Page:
Home > Uncategorized > DDS residents are likely to get vaccinated in January, but questions remain about vaccine priority list

DDS residents are likely to get vaccinated in January, but questions remain about vaccine priority list

Residents of Department of Developmental Services facilities will get vaccinated in January, according to an email this week from DDS Commissioner Jane Ryder to a COFAR member.

Ryder’s message still seems ambiguous, however, as to exactly where DDS residents fall within Phase 1 of the state’s COVID-19 Vaccine distribution plan.

It appears residents of DDS group homes and developmental centers are included in Phase 1 of the plan, which stretches from this month through February. But DDS facilities are not specifically mentioned in the plan, and Ryder’s statement appears unclear as to whether DDS clients are closer to the top or the bottom of the Phase 1 priority order.

On December 2, I emailed both Ryder and state Health and Human Services Secretary Marylou Sudders to ask whether the Baker administration will include DDS residents and staff in its plans for distribution of the first doses of the vaccine that Massachusetts gets.

To date — two weeks later — there has been no response from either Ryder or Sudders to my query.

However, in a Monday email to a COFAR member, who had asked the same question, Ryder wrote the following:

We are all so optimistic now that the vaccines have begun to arrive in Massachusetts. The vaccinations of our group homes are in Phase 1 of the Governor’s distribution plan. Hospital and Long Term Care facilities will be first.  We expect that group homes will come on line in January. (my emphasis)

We are currently working with the Department of Public Health and the Command Center in the logistics.  We will be keeping all families informed as we finalize the plan. The most important thing we are stressing is the importance of continued vigilance including mask wearing, good hygiene and social distancing.

First, we are not exactly sure what Ryder means in saying group homes will “come on line.” But we think she means everyone in the group home system will get vaccinated in January. If so, that would seem to be good news because Phase 1 is supposed to stretch from December through February.

However, what is ambiguous and possibly misleading in Ryder’s message is that it appears — if you don’t read it carefully — to include group homes in the category of long-term care facilities. Moreover, Ryder says those facilities “will be first.”

In fact, long-term care facilities aren’t first on the priority list under Phase 1, and it doesn’t appear that group homes are even considered long-term care facilities on that list.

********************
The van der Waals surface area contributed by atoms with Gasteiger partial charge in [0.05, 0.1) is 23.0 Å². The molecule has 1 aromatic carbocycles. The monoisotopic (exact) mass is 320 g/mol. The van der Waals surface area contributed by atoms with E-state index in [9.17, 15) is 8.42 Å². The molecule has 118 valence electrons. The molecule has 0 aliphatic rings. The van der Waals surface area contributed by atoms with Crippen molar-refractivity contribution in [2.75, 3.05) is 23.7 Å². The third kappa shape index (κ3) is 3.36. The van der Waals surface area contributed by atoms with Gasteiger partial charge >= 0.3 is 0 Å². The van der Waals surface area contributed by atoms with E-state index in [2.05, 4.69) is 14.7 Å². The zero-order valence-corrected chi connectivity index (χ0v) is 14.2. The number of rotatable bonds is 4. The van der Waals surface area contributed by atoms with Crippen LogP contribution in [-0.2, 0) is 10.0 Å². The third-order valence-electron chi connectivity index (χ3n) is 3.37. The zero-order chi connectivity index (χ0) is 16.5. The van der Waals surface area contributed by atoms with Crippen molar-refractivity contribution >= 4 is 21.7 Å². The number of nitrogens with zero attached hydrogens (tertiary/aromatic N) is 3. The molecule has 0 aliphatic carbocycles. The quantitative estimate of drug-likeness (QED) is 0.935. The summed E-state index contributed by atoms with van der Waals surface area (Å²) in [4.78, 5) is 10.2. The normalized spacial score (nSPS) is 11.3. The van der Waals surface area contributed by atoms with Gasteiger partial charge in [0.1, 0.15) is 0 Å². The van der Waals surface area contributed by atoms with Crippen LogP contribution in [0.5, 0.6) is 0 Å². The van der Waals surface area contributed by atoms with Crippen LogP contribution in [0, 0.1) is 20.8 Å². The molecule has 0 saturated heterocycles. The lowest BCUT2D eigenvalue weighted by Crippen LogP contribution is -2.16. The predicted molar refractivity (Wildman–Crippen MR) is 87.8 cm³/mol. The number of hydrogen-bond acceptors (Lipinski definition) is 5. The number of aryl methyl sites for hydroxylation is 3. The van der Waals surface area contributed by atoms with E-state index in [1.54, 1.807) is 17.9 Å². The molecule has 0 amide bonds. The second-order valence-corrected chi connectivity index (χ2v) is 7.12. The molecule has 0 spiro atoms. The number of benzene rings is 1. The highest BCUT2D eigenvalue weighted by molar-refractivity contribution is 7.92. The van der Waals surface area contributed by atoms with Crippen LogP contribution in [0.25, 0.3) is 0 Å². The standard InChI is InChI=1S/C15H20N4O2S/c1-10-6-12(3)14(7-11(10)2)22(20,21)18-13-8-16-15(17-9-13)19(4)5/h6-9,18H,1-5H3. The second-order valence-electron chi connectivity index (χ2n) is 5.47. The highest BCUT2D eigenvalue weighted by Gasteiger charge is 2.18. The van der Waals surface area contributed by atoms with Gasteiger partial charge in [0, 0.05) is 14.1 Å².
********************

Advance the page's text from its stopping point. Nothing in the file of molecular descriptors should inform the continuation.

The Phase 1 order (see below) lists long-term care facilities as second on the vaccine priority order, behind healthcare workers. Secondly, we think the group homes category actually falls under congregate-care settings, which is fourth on the list.

As noted, the state’s COVID-19 Vaccine Plan doesn’t actually mention DDS group homes. The Phase 1 order is:

1. Clinical and non-clinical healthcare workers doing “direct and COVID-facing care”
2. Long-term care facilities, rest homes, and assisted living facilities
3. Police, fire, and emergency medical services
4. Congregate care settings (including corrections and shelters)
5. Home-based healthcare workers
6. Healthcare workers “doing non-COVID-facing care.”

If you read Ryder’s statement carefully, she does not actually say group homes fall under long-term care facilities. Her statement seems carefully worded. As we mentioned, Ryder’s statement makes it sound as though group homes are first on the list. But we don’t think they are.

While we are sure that most DDS families and guardians would not second guess the Phase 1 priority list, we think those families have a right to clear and accurate information about where their loved ones fall on that list. We hope either Commissioner Ryder or Secretary Sudders are willing, as Ryder says they are, to provide that clear information.

Additional information about the state’s vaccine distribution efforts can be found here.

  1. Cindy Barich
    December 16, 2020 at 1:36 pm

    Thank you for your update and good reporting.

    Will residents who are 65 years or older be prioritized?


    • December 16, 2020 at 1:39 pm

      You’re welcome! I’m changing my previous answer because I think I misread your question. While members of the general population who are over 65 are listed under Phase 2 of the plan, which goes from February through April, all residents of DDS facilities are in Phase 1. There is no age differentiation in Phase 1, as we understand it.


  2. Joe
    December 16, 2020 at 3:52 pm

    Thanks Dave. Great info as always.
    I assumed Cindy’s question referred to prioritizing 65+ within the categories of longterm care and congregate settings.


    • December 16, 2020 at 4:58 pm

      Thanks, Joe. I think I mistakenly assumed Cindy was referring to anyone 65 or older. There is no age differentiation within long-term care and congregate settings. Everyone in those settings is in Phase 1.


  3. Deborah A Lockard
    December 16, 2020 at 9:25 pm

    Thank you for sharing this information, and your tireless efforts to advocate and protect our loved ones.


  4. Sara
    March 10, 2021 at 10:01 am

    Am interested in trying to fin d out why the Adult Day Programs are not included in this round of vaccines. They are also a “congregate setting” as well and must get the client’s vaccinated.


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